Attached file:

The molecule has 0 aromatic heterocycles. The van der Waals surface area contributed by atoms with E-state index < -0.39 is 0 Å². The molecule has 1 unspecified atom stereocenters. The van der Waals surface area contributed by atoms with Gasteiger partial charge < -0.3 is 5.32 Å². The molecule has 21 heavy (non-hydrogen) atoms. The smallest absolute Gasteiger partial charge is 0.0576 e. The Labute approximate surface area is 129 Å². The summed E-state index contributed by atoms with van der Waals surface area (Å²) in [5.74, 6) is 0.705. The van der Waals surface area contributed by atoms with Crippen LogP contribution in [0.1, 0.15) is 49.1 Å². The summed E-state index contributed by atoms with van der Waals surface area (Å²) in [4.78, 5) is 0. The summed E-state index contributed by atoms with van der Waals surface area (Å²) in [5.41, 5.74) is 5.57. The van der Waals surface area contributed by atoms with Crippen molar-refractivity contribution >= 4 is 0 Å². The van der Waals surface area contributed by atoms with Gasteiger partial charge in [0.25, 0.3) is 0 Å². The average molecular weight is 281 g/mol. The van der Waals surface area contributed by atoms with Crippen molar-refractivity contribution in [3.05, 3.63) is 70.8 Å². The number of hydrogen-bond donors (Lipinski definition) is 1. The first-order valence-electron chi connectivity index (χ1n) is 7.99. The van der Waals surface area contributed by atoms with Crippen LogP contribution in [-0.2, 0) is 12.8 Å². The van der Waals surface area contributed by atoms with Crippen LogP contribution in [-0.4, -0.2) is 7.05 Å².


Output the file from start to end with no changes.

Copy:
The molecule has 0 aromatic heterocycles. The van der Waals surface area contributed by atoms with E-state index < -0.39 is 0 Å². The molecule has 1 unspecified atom stereocenters. The van der Waals surface area contributed by atoms with Gasteiger partial charge < -0.3 is 5.32 Å². The molecule has 21 heavy (non-hydrogen) atoms. The smallest absolute Gasteiger partial charge is 0.0576 e. The Labute approximate surface area is 129 Å². The summed E-state index contributed by atoms with van der Waals surface area (Å²) in [5.74, 6) is 0.705. The van der Waals surface area contributed by atoms with Crippen LogP contribution in [0.1, 0.15) is 49.1 Å². The summed E-state index contributed by atoms with van der Waals surface area (Å²) in [4.78, 5) is 0. The summed E-state index contributed by atoms with van der Waals surface area (Å²) in [5.41, 5.74) is 5.57. The van der Waals surface area contributed by atoms with Crippen molar-refractivity contribution >= 4 is 0 Å². The van der Waals surface area contributed by atoms with Gasteiger partial charge in [0.25, 0.3) is 0 Å². The average molecular weight is 281 g/mol. The van der Waals surface area contributed by atoms with Crippen molar-refractivity contribution in [3.05, 3.63) is 70.8 Å². The number of hydrogen-bond donors (Lipinski definition) is 1. The first-order valence-electron chi connectivity index (χ1n) is 7.99. The van der Waals surface area contributed by atoms with Crippen LogP contribution in [-0.2, 0) is 12.8 Å². The van der Waals surface area contributed by atoms with Crippen LogP contribution in [-0.4, -0.2) is 7.05 Å².